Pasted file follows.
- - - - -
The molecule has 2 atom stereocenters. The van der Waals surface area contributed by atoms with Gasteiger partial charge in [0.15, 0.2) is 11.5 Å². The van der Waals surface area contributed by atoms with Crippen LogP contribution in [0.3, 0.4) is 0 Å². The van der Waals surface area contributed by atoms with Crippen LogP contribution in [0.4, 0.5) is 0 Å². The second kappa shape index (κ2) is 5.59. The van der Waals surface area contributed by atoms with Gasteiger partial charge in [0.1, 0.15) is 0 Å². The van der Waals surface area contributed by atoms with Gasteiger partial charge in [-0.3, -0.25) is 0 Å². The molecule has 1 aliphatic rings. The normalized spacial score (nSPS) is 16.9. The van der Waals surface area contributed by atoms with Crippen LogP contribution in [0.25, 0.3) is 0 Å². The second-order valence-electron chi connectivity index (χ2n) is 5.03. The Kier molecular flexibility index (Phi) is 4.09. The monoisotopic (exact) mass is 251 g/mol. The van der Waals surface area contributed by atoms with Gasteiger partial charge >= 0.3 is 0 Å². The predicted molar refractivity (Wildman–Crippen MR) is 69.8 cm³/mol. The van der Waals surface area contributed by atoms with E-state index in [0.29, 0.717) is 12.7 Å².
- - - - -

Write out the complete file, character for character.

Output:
The molecule has 2 atom stereocenters. The van der Waals surface area contributed by atoms with Gasteiger partial charge in [0.15, 0.2) is 11.5 Å². The van der Waals surface area contributed by atoms with Crippen LogP contribution in [0.3, 0.4) is 0 Å². The van der Waals surface area contributed by atoms with Crippen LogP contribution in [0.4, 0.5) is 0 Å². The second kappa shape index (κ2) is 5.59. The van der Waals surface area contributed by atoms with Gasteiger partial charge in [0.1, 0.15) is 0 Å². The van der Waals surface area contributed by atoms with Gasteiger partial charge in [-0.3, -0.25) is 0 Å². The molecule has 1 aliphatic rings. The normalized spacial score (nSPS) is 16.9. The van der Waals surface area contributed by atoms with Crippen LogP contribution in [0.25, 0.3) is 0 Å². The second-order valence-electron chi connectivity index (χ2n) is 5.03. The Kier molecular flexibility index (Phi) is 4.09. The monoisotopic (exact) mass is 251 g/mol. The van der Waals surface area contributed by atoms with Gasteiger partial charge >= 0.3 is 0 Å². The predicted molar refractivity (Wildman–Crippen MR) is 69.8 cm³/mol. The van der Waals surface area contributed by atoms with E-state index in [0.29, 0.717) is 12.7 Å².